Иван Бессарабов > SQL-Easy-0.06 > SQL::Easy

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Module Version: 0.06   Source   Latest Release: SQL-Easy-2.0.0

NAME ^

SQL::Easy - extremely easy access to sql data

VERSION ^

Version 0.06

DESCRIPTION ^

On cpan there are a lot of ORMs. The problem is that sometimes ORM are too complex. You don't need ORM in a simple script with couple requests. ORM is sometimes difficult to use, you need to learn its syntax. From the other hand you already knows SQL language.

SQL::Easy give you easy access to data stored in databases using well known SQL language.

SYNOPSIS ^

Let image we have db 'blog' with one table:

    CREATE TABLE `posts` (
      `ID` int(10) unsigned NOT NULL AUTO_INCREMENT,
      `dt` datetime NOT NULL,
      `title` VARCHAR(255) NOT NULL,
      PRIMARY KEY (`ID`)
    ) ENGINE=InnoDB AUTO_INCREMENT=1 DEFAULT CHARSET=utf8;

    insert INTO `posts` (`dt`, `title`) values
      ('1', '2010-07-14 18:30:31', 'Hello, World!'),
      ('2', '2010-08-02 17:13:35', 'use perl or die')
    ;

Then we we can do some things with SQL::Easy

    use SQL::Easy;

    my $se = SQL::Easy->new( {
        database => 'blog',
        user     => 'user',
        password => 'secret',
        host     => '127.0.0.1',           # default '127.0.0.1'
        port     => 3306,                  # default 3306
        connection_check_threshold => 30,  # default 30
        debug    => 0,                     # default 0
    } );

    # get scalar
    my $posts_count = $se->get_one("select count(id) from posts");

    # get list
    my ($dt, $title) = $se->get_row(
        "select dt, title from posts where id = ?",
        1,
    );

    # get arrayref
    my $posts = $se->get_data(
        "select dt_post, title from posts order by id"
    );
    # We will get
    #    [
    #        {
    #            'dt_post' => '2010-07-14 18:30:31',
    #            'title' => 'Hello, World!'
    #        },
    #        {
    #            'dt_post' => '2010-08-02 17:13:35',
    #            'title' => 'use perl or die'
    #        }
    #    ];

    my $post_id = $se->insert(
        "insert into images ( dt_post, title ) values ( now(), ? )",
        "My new idea"
    );
    # $post_id is the id of the new row in table

    # Sometimes you don't need the any return value (when you delete or update
    # rows), you only need to execute some sql. You can do it by
    $se->execute(
        "update posts set title = ? where id = ?",
        "JAPH",
        2,
    );

If it passed more than 'connection_check_threshold' seconds between requests the module will check that db connection is alive and reconnect if it went away.

METHODS ^

new

Get: 1) $class 2) $params - hashref with connection information

Return: 1) object

    my $se = SQL::Easy->new( {
        database => 'blog',
        user     => 'user',
        password => 'secret',
        host     => '127.0.0.1',           # default '127.0.0.1'
        port     => 3306,                  # default 3306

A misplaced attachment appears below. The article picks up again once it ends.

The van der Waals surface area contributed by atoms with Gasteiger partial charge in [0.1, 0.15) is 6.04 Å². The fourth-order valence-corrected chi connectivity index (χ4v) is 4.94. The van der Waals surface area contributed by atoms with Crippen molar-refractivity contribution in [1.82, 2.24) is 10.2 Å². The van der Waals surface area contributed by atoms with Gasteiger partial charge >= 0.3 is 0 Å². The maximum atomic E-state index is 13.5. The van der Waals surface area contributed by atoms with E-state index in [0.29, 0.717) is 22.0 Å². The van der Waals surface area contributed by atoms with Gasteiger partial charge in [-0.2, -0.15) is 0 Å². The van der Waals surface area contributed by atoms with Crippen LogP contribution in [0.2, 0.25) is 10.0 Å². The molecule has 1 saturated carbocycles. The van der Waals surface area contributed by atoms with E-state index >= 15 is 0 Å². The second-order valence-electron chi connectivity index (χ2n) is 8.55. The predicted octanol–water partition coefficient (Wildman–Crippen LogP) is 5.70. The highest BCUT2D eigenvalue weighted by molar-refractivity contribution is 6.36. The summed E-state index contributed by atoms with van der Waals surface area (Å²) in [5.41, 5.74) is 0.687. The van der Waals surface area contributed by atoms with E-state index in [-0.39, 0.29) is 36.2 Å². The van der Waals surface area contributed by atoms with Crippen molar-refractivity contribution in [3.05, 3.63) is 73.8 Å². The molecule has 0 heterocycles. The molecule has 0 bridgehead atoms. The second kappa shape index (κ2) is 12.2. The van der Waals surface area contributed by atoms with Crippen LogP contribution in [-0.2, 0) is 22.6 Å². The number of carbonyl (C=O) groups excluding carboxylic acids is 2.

connection_check_threshold => 30,  # default 30
        debug    => 0,                     # default 0
    } );

Or, if you already have dbh:

    my $se2 = SQL::Easy->new( {
        dbh => $dbh,
    } );

For example, if you are woring with Dancer::Plugin::Database you can use this command to create SQL::Easy object:

    my $se3 = SQL::Easy->new( {
        dbh => database(),
    } );

get_dbh

Get: 1) $self

Return: 1) $ with dbi handler

get_one

Get: 1) $self 2) $sql 3) @bind_variables

Return: 1) $ with the first value of request result

get_row

Get: 1) $self 2) $sql 3) @bind_variables

Return: 1) @ with first row in result table

get_col

Get: 1) $self 2) $sql 3) @bind_variables

Return: 1) @ with first column in result table

get_data

Get: 1) $self 2) $sql 3) @bind_variables

Return: 1) $ with array of hashes with the result of the query

Sample usage:

    my $a = $se->get_data('select * from t1');

    print scalar @{$a};         # quantity of returned rows
    print $a->[0]{filename};    # element 'filename' in the first row

    for(my $i = 0; $i <= $#{$a}; $i++) {
        print $a->[$i]{filename}, "\n";
    }

get_tsv_data

Get: 1) $self 2) $sql 3) @bind_variables

Return: 1) $ with tab separated db data

Sample usage:

    print $se->get_tsv_data(
        "select dt_post, title from posts order by id limit 2"
    );

It will output the text below (with the tabs as separators).

    dt_post title
    2010-07-14 18:30:31     Hello, World!
    2010-08-02 17:13:35     use perl or die

insert

Get: 1) $self 2) $sql 3) @bind_variables

Return: 1) $ with id of inserted record

Sub executes sql with bind variables and returns id of inseted record

execute

Get: 1) $self 2) $sql 3) @bind_variables

Return: -

Sub just executes sql that it recieves and returns nothing interesting

log_debug

Get: 1) $self 2) $sql

Return: -

If the debug is turned on sub wll print $sql to STDERR

AUTHOR ^

Ivan Bessarabov, <ivan@bessarabov.ru>

SOURCE CODE ^

The source code for this module is hosted on GitHub https://github.com/bessarabov/SQL-Easy

BUGS ^

Please report any bugs or feature requests in GitHub Issues https://github.com/bessarabov/SQL-Easy

LICENSE AND COPYRIGHT ^

Copyright 2012 Ivan Bessarabov.

This program is free software; you can redistribute it and/or modify it under the terms of either: the GNU General Public License as published by the Free Software Foundation; or the Artistic License.

See http://dev.perl.org/licenses/ for more information.

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